Not Including Balance Transfer and Annual Fees
Balance transfer cards reduce your monthly credit payment and allow you to pay off debt faster. They do this by allowing you to swap high-interest debt for low interest rates. For example, the average credit card has an APR of around 20.99%, while balance transfer cards typically have promotional rates ranging from 0% to 2.99%.
However, most balance transfer cards only have six to twelve months of a low-interest promotional period. If you haven't fully paid off your balance by the end of the period, your interest rate and monthly payments will increase again. As a result, balance transfer cards should be treated as a second chance to get out of a debt spiral. If you want to rebuild financial stability, continue reading to become an expert in balance transfer cards.
A balance transfer is when you move your debt from one credit card to another. For example, if you have a balance of $5,000 on a credit card with an APR of 20.99%, you could transfer that balance to a balance transfer credit card with a 0% intro APR for 12 months. After the 12 month intro period ends, the APR will increase to the standard rate, usually between 12.99% and 22.99%. As a result, you'll temporarily save on interest and have more money to pay down your balance.
There are a few things to keep in mind when doing a balance transfer:
In the long term, a balance transfer will improve your credit score. However, each new card you apply for will temporarily decrease your score. This is because credit issuers will perform a hard credit check when approving you for any credit card in Canada. However, your score will increase in the long term if you make all your payments on time and keep your credit utilization low.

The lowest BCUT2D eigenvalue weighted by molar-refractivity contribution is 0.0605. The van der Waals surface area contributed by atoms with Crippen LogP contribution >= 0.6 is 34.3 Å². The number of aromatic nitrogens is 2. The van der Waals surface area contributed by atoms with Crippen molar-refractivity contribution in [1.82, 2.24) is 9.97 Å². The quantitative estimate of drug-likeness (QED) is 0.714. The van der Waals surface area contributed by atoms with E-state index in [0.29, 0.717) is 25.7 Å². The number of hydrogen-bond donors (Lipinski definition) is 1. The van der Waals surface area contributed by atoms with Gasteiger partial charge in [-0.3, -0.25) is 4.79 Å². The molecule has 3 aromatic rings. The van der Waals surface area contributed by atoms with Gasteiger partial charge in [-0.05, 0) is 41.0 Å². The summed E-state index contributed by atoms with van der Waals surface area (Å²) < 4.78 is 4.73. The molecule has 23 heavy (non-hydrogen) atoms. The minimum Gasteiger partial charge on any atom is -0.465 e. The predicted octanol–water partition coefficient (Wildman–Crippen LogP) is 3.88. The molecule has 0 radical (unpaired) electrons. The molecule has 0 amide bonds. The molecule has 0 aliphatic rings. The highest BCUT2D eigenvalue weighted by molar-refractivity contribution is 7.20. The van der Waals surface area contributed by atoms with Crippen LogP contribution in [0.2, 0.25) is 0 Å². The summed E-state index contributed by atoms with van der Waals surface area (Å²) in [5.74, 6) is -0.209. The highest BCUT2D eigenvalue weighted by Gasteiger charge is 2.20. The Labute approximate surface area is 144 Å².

Saving from high to low-interest rates can save you hundreds of dollars. The table below shows how much you could save by transferring your balance to a balance transfer credit card. The following scenario assumes you have a beginning balance of $6,000 on a travel credit card with an APR of 22.99%. You will be making monthly payments of $600. It compares the total interest and fees paid if you were to keep it on that card, or switch to a balance transfer card.
|Travel Card||Balance Transfer Card|
|APR||22.99%||0% (for 10 months)|
|Time to Pay off Balance||12 Months||10 Months|
|Balance Transfer Fee (1%)||N/A||$60|
|Total Interest & Fees Paid||$792.75||$60|
As you can see, balance transfer cards can be highly beneficial, especially if you have a large balance to pay off. However, it's important to remember that balance transfer cards should only be used as a last resort. If you're struggling to make payments on your balance transfer card, the issuer may close your account, and you'll be responsible for the balance.
The Annual Percentage Rate (APR) represents the actual cost of borrowing. It includes additional fees such as legal, administrative fees, and more. It's a better measure than the interest rate, which only demonstrates the direct cost of the loan and not related costs. As a result, a loan may be advertised with a low interest rate but secretly have a high APR.
A balance transfer is only worth it if you can pay off your balance before the intro period ends. If you can't, you'll be charged an increased interest rate at the end of your promotional period. The best time to do a balance transfer is when you have a balance on a high-interest credit card and can't pay it off within six months. Above, we have included a table of the best balance transfer cards in Canada to help you find a match.
While comparing balance transfer cards on their promotional interest rate is great, understanding their additional benefits may help you choose the best card. This includes annual fees, welcome bonuses, and more. This part will provide you with additional information to make informed decisions.
The annual fee is the yearly cost to keep your balance transfer credit card. Some cards charge an annual fee, while others do not. In general, the best balance transfer cards have an annual fee ranging from $0 to $29. However, in many cases the first year fee is waived.